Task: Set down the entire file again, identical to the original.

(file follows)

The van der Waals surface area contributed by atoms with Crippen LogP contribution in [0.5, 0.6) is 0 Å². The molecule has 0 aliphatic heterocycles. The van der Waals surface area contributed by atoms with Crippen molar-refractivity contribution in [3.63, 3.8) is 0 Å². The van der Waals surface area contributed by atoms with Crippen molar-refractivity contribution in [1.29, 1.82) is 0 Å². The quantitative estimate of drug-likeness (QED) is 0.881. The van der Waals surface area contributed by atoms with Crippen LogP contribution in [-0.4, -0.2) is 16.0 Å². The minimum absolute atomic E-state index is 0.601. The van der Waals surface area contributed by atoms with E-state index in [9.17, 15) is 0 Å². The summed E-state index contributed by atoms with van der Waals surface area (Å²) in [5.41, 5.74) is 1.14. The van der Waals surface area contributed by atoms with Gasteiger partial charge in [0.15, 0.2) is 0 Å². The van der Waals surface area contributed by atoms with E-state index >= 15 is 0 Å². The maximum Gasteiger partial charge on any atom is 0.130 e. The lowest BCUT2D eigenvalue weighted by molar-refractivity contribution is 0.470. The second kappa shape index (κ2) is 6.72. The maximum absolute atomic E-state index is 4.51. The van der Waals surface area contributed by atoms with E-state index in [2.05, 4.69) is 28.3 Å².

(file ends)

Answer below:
The van der Waals surface area contributed by atoms with Crippen LogP contribution in [0.5, 0.6) is 0 Å². The molecule has 0 aliphatic heterocycles. The van der Waals surface area contributed by atoms with Crippen molar-refractivity contribution in [3.63, 3.8) is 0 Å². The van der Waals surface area contributed by atoms with Crippen molar-refractivity contribution in [1.29, 1.82) is 0 Å². The quantitative estimate of drug-likeness (QED) is 0.881. The van der Waals surface area contributed by atoms with Crippen LogP contribution in [-0.4, -0.2) is 16.0 Å². The minimum absolute atomic E-state index is 0.601. The van der Waals surface area contributed by atoms with E-state index in [9.17, 15) is 0 Å². The summed E-state index contributed by atoms with van der Waals surface area (Å²) in [5.41, 5.74) is 1.14. The van der Waals surface area contributed by atoms with Gasteiger partial charge in [0.15, 0.2) is 0 Å². The van der Waals surface area contributed by atoms with E-state index >= 15 is 0 Å². The maximum Gasteiger partial charge on any atom is 0.130 e. The lowest BCUT2D eigenvalue weighted by molar-refractivity contribution is 0.470. The second kappa shape index (κ2) is 6.72. The maximum absolute atomic E-state index is 4.51. The van der Waals surface area contributed by atoms with E-state index in [2.05, 4.69) is 28.3 Å².